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# Part 1 - Suppose you have a length L of a thin circular pipe that is wrapped with an electrical heater.

Cold
water enters the tube at a uniform temperature of 20C and experiences uniform heat flux

at the
wall along the length of the pipe. The diameter of the pipe D is 5cm.

1a) If the mass flow rate of the fluid is 0.05 kg/s, how long does L need to be for the flow to be thermally
fully developed by the end of the pipe?
Since the development length is dictated by the flow regime (laminar or turbulent), we need to check if
the Reynolds number is larger than the critical Reynolds number for internal pipe flow, which is roughly
2300.

=
(

(

2
)
2

= 1592
Since this is well below the critical value, the flow is laminar.
The equation governing entry length for laminar flow is:
(

= 0.05

where
=

= 2.67
Solving for
,
produces

,
= 10.6m
therefore the flow will be thermally fully developed at the end of the pipe if L=10.6m.

Fluid Properties
= 0.6 W/m-K
= 1000 kg/m^3

= 2000 J/kg-K
= 810
4
Pa -s
x-dir
r- dir
1b) Assume a new length L that is ten times longer than your answer from part (a) with the same mass
flow rate as part (a). What is the average heat transfer coefficient between the fluid and the interior
walls of the pipe?
Since we found the length to become fully developed in part (a), a pipe that is 10 times longer than that
can be assumed thermally fully developed for the entire length of pipe. We can also show that we are
hydrodynamically fully developed by calculating
,,
= 0.05

.
To find the average heat transfer coefficient we need the correlation for laminar, fully developed flow in
a circular pipe with constant wall flux. This correlation is provided in the exam handouts and is:

= 4.36

Since the flow is fully developed, the Nusselt number doesnt change with position. The average heat
transfer coefficient is also the local heat transfer coefficient. Solving for the heat transfer coefficient:
=

results in
= 52.3

FOR ALL REMAINING QUESTIONS IN PART 1, ASSUME THE LENGTH OF THE PIPE IS 100m LONG
1c) If 80 percent of the electrical power is transferred to the fluid, how much electrical power is required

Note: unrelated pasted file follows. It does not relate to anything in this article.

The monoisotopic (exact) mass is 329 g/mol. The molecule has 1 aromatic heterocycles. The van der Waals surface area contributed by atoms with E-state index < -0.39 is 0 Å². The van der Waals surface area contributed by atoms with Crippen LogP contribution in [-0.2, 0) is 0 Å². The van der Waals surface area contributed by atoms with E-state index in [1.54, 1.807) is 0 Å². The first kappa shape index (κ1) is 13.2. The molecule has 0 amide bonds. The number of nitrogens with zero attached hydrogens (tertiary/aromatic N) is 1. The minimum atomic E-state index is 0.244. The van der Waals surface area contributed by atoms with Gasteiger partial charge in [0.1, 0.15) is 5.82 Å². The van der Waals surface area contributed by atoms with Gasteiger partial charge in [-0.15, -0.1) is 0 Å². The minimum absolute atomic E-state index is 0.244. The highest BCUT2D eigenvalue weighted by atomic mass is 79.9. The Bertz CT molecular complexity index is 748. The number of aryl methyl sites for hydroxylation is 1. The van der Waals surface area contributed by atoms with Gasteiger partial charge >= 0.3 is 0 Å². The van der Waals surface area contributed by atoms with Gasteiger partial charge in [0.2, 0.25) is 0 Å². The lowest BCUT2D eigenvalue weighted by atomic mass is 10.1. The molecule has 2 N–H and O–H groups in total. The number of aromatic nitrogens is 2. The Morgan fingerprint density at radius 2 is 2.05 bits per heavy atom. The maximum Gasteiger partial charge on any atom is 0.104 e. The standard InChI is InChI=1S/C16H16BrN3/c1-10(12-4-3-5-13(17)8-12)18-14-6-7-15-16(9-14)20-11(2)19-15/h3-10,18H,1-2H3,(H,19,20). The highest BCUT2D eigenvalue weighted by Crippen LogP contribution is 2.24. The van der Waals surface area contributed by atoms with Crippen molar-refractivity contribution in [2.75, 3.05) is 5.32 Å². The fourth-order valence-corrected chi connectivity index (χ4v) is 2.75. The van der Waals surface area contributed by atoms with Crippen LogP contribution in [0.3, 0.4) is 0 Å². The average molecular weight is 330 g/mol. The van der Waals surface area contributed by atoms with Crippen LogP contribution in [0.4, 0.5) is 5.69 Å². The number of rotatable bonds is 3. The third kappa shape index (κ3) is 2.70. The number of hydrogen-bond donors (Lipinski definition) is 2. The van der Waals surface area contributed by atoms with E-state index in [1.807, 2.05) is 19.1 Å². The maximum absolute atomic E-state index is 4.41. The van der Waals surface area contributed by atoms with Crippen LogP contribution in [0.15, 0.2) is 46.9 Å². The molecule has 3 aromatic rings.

to achieve an average outlet temperature of 80C?
An overall energy balance on the pipe results in the equation
=

(
,

,
)
where
,
=20C,
,
= 80C.
If only 80% of the electrical power is conducted to the fluid then the electrical power must be

=

0.8
=

(
,

,
)
0.8
= 7.5

1d) What is

## at this electrical power? Use L=100[m].

= 382

2

Part 2- Suppose that the same pipe as in part 1 is wrapped with a different electrical heater that causes
the heat flux to vary as a function of position according to

() = + where = 15

2
and
= 5

3
. In this configuration,

## increases with increasing position along the pipe. The

dimensions of the pipe and mass flow are still the same as part 1 (continue to use L=100m).
2a) Starting with a differential energy balance, derive a relationship for the mean temperature of the
fluid

() as a function of position.

Energy balance:

Differential form:

=
( + )

Integrate:

=
( +)

() =

+

2

2
+

)
=

pply boundary condition to get C:

( = 0) =
,

0 +0 + =
,

Final solution:

() =

+

2

2
+
,

2b) If a thermocouple on the outside of this newly wrapped pipe reads 50C at x=50m, what is the local
heat transfer coefficient between the fluid and pipe wall at this position?
The heat flux at any point along the wall obeys:

() = ()[

()

()]
() =

()

()

()

At x=50m,

## (50) = + (50) = 265

(50) =

(50) +

2

(50)
2
+
,
= 31C

(50) = 50C
Therefore
() =
265

2
50C 31C
= 13.8

2c) On the plot below, sketch the profile of

(i.e.

## () = ). Label the inlet temp as

,
and the outlet temperature as
,
. This problem
requires no numbers.
2d) Also draw on the diagram

## () for the case where A is constant, B is zero (i.e.

() = ) and the
total heat added along the length of the pipe equals the total heat added from case (2c). Assume the
fluid enters at the same temperature (
,
) as case (2c).
Solution for (2c) and (2d):

Plot characteristic Im looking for:
1) Slope of case (2c) increases with x because heat flux increases linearly with x, therefore the
mean temperature will increase as a quadratic. Or equally stated: more and more heat is added
per unit length, therefore the mean temperature of the fluid increases more and more per unit
length.
2) The slope of case (2c) at x=0 is zero because heat flux is zero (REMOVED AS A REQUIREDMENT
FOR POINTS)
3) The slope of case (2d) is linear because heat flux is constant
4) The end temperature of each case is the same value
,
because
,
is the same for both and
it was stated that the same total heat is added to each flow (shown using overall energy
balance).

() =

() =